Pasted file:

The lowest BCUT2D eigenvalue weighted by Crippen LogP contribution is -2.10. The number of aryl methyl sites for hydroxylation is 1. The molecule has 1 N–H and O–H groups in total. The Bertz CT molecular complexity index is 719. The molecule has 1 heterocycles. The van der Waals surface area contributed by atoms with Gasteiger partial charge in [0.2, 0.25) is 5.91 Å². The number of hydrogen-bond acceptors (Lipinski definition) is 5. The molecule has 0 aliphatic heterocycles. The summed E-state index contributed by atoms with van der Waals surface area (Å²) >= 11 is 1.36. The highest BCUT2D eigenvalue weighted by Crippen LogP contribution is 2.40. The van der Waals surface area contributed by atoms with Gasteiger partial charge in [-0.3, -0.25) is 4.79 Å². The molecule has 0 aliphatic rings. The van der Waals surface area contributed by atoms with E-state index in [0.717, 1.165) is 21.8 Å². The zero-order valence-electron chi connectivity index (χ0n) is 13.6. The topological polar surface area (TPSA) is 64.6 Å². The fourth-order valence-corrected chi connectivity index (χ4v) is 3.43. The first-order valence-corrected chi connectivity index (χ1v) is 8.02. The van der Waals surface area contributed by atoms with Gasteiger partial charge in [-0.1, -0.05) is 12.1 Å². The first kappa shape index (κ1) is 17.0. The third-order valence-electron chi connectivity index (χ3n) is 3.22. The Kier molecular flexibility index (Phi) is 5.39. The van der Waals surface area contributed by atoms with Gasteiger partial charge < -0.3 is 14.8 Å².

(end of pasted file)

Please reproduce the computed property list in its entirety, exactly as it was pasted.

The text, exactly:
The lowest BCUT2D eigenvalue weighted by Crippen LogP contribution is -2.10. The number of aryl methyl sites for hydroxylation is 1. The molecule has 1 N–H and O–H groups in total. The Bertz CT molecular complexity index is 719. The molecule has 1 heterocycles. The van der Waals surface area contributed by atoms with Gasteiger partial charge in [0.2, 0.25) is 5.91 Å². The number of hydrogen-bond acceptors (Lipinski definition) is 5. The molecule has 0 aliphatic heterocycles. The summed E-state index contributed by atoms with van der Waals surface area (Å²) >= 11 is 1.36. The highest BCUT2D eigenvalue weighted by Crippen LogP contribution is 2.40. The van der Waals surface area contributed by atoms with Gasteiger partial charge in [-0.3, -0.25) is 4.79 Å². The molecule has 0 aliphatic rings. The van der Waals surface area contributed by atoms with E-state index in [0.717, 1.165) is 21.8 Å². The zero-order valence-electron chi connectivity index (χ0n) is 13.6. The topological polar surface area (TPSA) is 64.6 Å². The fourth-order valence-corrected chi connectivity index (χ4v) is 3.43. The first-order valence-corrected chi connectivity index (χ1v) is 8.02. The van der Waals surface area contributed by atoms with Gasteiger partial charge in [-0.1, -0.05) is 12.1 Å². The first kappa shape index (κ1) is 17.0. The third-order valence-electron chi connectivity index (χ3n) is 3.22. The Kier molecular flexibility index (Phi) is 5.39. The van der Waals surface area contributed by atoms with Gasteiger partial charge < -0.3 is 14.8 Å².